Tag Archives: San Francisco Bay Area

What’s the risk of getting COVID outside? New variants may have changed the answer

A mask-wearing woman stands in the middle of an unmasked crowd at the BottleRock Napa Valley music festival in May. Jungho Kim/Special to The Chronicle

San Francisco Chronicle, by Aidin Vaziri, July 7, 2022

Summer in the Bay Area means outdoor parties, weddings and music festivals, where people can worry a little bit less about catching COVID-19. But will fast-spreading offshoots of the omicron coronavirus variant change the equation this year?

The highly infectious and immune-evasive BA.4 and BA.5 sub-lineages of omicron are now the dominant strains in Northern California, according to data published by the Centers for Disease Control and Prevention. COVID infections are up across the state as the test-positivity rate nears record levels, meaning the risk is higher in nearly all settings.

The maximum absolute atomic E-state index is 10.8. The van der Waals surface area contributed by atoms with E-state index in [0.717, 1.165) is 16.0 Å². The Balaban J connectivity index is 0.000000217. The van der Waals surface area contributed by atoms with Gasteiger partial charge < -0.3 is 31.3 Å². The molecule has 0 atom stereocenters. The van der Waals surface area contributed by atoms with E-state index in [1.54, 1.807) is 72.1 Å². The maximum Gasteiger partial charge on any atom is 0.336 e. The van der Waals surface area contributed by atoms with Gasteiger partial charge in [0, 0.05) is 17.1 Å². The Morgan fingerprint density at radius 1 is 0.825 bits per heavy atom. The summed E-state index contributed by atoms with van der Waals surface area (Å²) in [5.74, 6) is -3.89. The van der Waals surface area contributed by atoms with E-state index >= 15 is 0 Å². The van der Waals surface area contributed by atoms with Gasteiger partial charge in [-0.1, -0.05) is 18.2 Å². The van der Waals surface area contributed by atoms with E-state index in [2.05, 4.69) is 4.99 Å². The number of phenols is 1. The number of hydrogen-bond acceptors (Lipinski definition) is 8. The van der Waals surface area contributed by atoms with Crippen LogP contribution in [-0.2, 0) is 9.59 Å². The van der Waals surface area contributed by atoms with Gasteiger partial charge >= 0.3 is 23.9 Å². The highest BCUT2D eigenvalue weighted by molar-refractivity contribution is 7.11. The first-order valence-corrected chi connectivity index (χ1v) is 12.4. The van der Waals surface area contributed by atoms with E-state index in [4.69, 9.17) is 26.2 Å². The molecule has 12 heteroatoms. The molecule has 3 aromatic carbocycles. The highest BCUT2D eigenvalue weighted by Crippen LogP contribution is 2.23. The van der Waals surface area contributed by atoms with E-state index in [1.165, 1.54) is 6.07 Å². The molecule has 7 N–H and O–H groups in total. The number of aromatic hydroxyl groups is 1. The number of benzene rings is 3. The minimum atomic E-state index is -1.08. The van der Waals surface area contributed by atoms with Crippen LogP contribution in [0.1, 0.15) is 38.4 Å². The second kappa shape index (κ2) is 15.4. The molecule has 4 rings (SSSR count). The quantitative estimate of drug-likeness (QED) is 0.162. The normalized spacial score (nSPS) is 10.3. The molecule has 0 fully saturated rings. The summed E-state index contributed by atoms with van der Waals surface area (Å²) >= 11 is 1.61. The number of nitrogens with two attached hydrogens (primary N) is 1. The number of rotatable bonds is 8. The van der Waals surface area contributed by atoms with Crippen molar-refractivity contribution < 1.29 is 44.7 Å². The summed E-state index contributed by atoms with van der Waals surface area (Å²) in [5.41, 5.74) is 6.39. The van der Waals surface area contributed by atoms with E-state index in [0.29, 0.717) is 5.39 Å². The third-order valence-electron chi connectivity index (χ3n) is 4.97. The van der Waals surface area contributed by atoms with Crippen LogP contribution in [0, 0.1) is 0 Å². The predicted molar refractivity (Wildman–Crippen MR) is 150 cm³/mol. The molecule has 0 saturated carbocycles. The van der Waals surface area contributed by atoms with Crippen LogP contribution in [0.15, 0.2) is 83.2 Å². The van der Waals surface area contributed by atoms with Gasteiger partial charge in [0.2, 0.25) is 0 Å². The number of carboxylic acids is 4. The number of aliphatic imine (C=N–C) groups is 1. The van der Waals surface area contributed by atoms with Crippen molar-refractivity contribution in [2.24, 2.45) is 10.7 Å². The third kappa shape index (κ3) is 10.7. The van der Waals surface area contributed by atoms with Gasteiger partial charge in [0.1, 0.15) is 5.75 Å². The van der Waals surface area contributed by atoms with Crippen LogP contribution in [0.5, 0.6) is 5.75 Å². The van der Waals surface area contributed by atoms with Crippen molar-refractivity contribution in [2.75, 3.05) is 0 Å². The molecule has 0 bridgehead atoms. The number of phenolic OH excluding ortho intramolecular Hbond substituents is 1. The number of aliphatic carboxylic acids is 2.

“We know they’re more transmissible, so the risk is greater inside or outside,” said Dr. John Swartzberg, an infectious disease expert with UC Berkeley.

Health experts agree that outdoor activities are still much safer than indoors, since viral aerosols don’t have a chance to accumulate in the air. But with the most transmissible variants yet, chances are you have less protection in certain situations.

“Being at parks and outdoor sporting events is still what we should turn to,” said Dr. Anne Liu, an infectious disease doctor at Stanford. “But if you are in a dense crowd or in an outdoor space that has been modified to look like an indoor space, then the risk becomes higher.”

In other words, walking on an isolated hiking trail or a breezy beach is a lot safer than standing shoulder-to-shoulder with celebrants under a tent at a wedding or singing and dancing with fans crammed into an outdoor concert.

Summer means outdoor activities, where the risk of getting coronavirus is supposed to be low. But will new new COVID variants change things? An attendee of Stern Grove Festival’s opening concert was one of the few wearing masks for the event at Sigmund Stern Recreation Grove in San Francisco in early June.  Laura Morton/Special to The Chronicle